Post-primary analysis shows how Radinovich won MN-8

GRAPHIC: Chris Saunders for (click to view full size)

This week DFL voters nominated Joe Radinovich to face Republican Pete Stauber and independent Skip Sandman in the Nov. 6 general election.

Though I covered the basics in my Tuesday night live blog, I’ve got a few more thoughts on the Aug. 14 primary election before we swing into general election mode (and perhaps take a brief break from political writing).

If you’re rather listen to something, check out my segment from the Wednesday morning show on Northern Community Radio.

Here is the final tally on the MN-8 DFL primary:

Joe Radinovich; 30,388; 44%
Michelle D. Lee; 18,938; 28%
Jason Metsa; 9,009; 13%
Kirsten Kennedy; 8,064; 12%
Soren Sorensen; 2,396; 3%

A clean win for Radinovich who carried all but two counties. Lee carried Cook and her home county of Carlton. In both those places, Radinovich finished second. It’s not just that Radinovich won big in his home region, but that he didn’t get blown out in any of the district’s counties. That was key to winning a district as geographically large and politically diverse as the Eighth.

A lesson for all future candidates, especially progressives. I understand the argument against big money in politics. I share that argument’s key sentiments. But you’ve got to have *some* money, enough to run some ads and reach the voters you don’t see in person. Your message must resonate beyond your personal echo chamber, no matter how noble or well-meaning that echo chamber may be.

Meantime, it’s astounding how President Trump has adopted this race as his personal bellwether. He’s already tweeted support for Stauber in a personal message, just days after tweeting a pre-primary message. It only goes to serve my original theory. Stauber will receive a total of the vote identical to the president’s approval rating. They’re attached at the hip, for better or worse.

Radinovich has to figure out how to keep progressives in the fold when they have a viable protest option in environmental activist Skip Sandman for the general. Sandman will get votes. If he gets more than 5 percent, however, Radinovich’s path to victory in a close race becomes steep indeed.

Jason Metsa certainly spent the most per vote on the DFL side. I’m not sure what his strategy was, but it fell flat.

Jason Metsa; $259,345 ($28.79 per vote)
Joe Radinovich; $332,906 raised pre-primary ($10.96 per vote)
Michelle Lee; $57,084 ($3.01 per vote)
Kirsten Hagen Kennedy; $2,427 ($0.30 per vote)

For reference, in 2012, when Rick Nolan won the last competitive DFL primary, he spent $17.16 per vote. But he beat a candidate who had spent $62.66 per vote. Money isn’t everything. Somewhere in all this you’ll find campaign efficiency and message, which are just as important.

I broke down the race on KBJR as well.


  1. Thanks for the great analysis.

    Three points:

    First, even if Kennedy and Sorensen had not been in the race, Lee would not have beaten Radinovich even capturing all of their votes. She still would have lost by just over 1000 votes. If Metsa had not been in, presumably most of his votes would have gone to Joe R. Joe won on his own, not because of interference from the large field.

    Second, Kennedy must have convinced an incredibly large share of the people she actually came in contact with to vote for her, since aside from her web site, all she had going was shoe leather and personal voter contact. Thirty cents per vote!! Most of that must be for gasoline!! I am certain that DFL planners are trying to figure out how to use her in the future.

    Third, you are dead right on the progressives and environmental activists. The question they will have to mull over is just how much they want to pay — in terms of ongoing environmental damage by Trump, Stauber, and their Washington cohort, and in terms of low income people and their children tossed over the side on health care, housing, and other issues, and in terms of persecution of immigrants, asylum seekers, and their children — in order to make the point that they are angry at Radinovich and the establishment Democrats.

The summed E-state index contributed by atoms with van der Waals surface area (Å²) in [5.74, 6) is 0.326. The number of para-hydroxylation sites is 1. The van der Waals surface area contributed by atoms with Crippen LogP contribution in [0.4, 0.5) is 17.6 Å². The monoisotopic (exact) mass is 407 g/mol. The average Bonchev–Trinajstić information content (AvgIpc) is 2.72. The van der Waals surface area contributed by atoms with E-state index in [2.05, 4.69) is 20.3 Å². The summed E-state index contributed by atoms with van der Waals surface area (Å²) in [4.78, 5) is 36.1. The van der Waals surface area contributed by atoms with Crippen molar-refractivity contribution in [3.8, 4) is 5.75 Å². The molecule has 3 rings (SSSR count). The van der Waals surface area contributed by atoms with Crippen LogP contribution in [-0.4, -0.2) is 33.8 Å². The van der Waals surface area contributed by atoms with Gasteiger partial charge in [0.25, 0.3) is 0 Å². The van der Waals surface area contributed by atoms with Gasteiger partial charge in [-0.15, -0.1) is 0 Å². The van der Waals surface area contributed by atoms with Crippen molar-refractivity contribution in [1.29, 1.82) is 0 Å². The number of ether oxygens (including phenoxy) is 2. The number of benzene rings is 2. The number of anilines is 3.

2. Just one other reference of interest, on the topic of “some money.”

    Alexandria Ocasio-Cortez, the successful progressive insurgent candidate for the congressional district in the Bronx and Queens in New York, spent over $190,000 on her “shoestring” primary campaign. She was trying to reach roughly the same number of voters as the candidates in CD8, but in a district that you can walk across in a morning, and with much more opportunity to address large groups of voters in a single setting. She used internet (her video ad became viral,) signage, banners, billboards, and t-shirts, as well as some radio advertizing. She was outspent by a factor of ten, but still spent a bunch of money.

    As you said, you have to be able to spend some money, even if you are completely cut off from sources from unions, corporations, interest groups, and so on. People have to somehow know who you are and what you stand for.

  3. Joe won because he worked hard. He comes from a long line of hard workers. He will apply that same work ethic and integrity in D.C. Bank on it!!!

  4. Sharla Gardner says

    With all due respect, Aaron Brown – and I do appreciate your analysis and insights, $57,000. should be enough to run a three month primary campaign. It’s a respectable amount of money. As Michelle said in her election night speech — as did Alexandria Ocasio-Cortez in different ways, we cannot get the money out of politics with more money. The voters are going to have to wise up and go with candidates who don’t take PAC money, directly or indirectly. And candidates are going to have to run campaigns that way. The amount of WASTED money in political campaigns is sickening. Consultants charging a $2 to $5K per month to provide donor lists for candidates, for federal compliance when all you need is an ability to read and relate to the FEC worker, paid by our tax dollars, assigned to the campaign — and these workers are very helpful – they WANT the campaign to be in compliance. The Lee campaign was flooded with phone calls from consultants who wanted her to hire them — and their recommended consultants. It’s a racket. AND, you can be sure those folks don’t EVER want to see an end to Citizens United. It’s far too profitable for them. Working on a federal campaign really opened my eyes.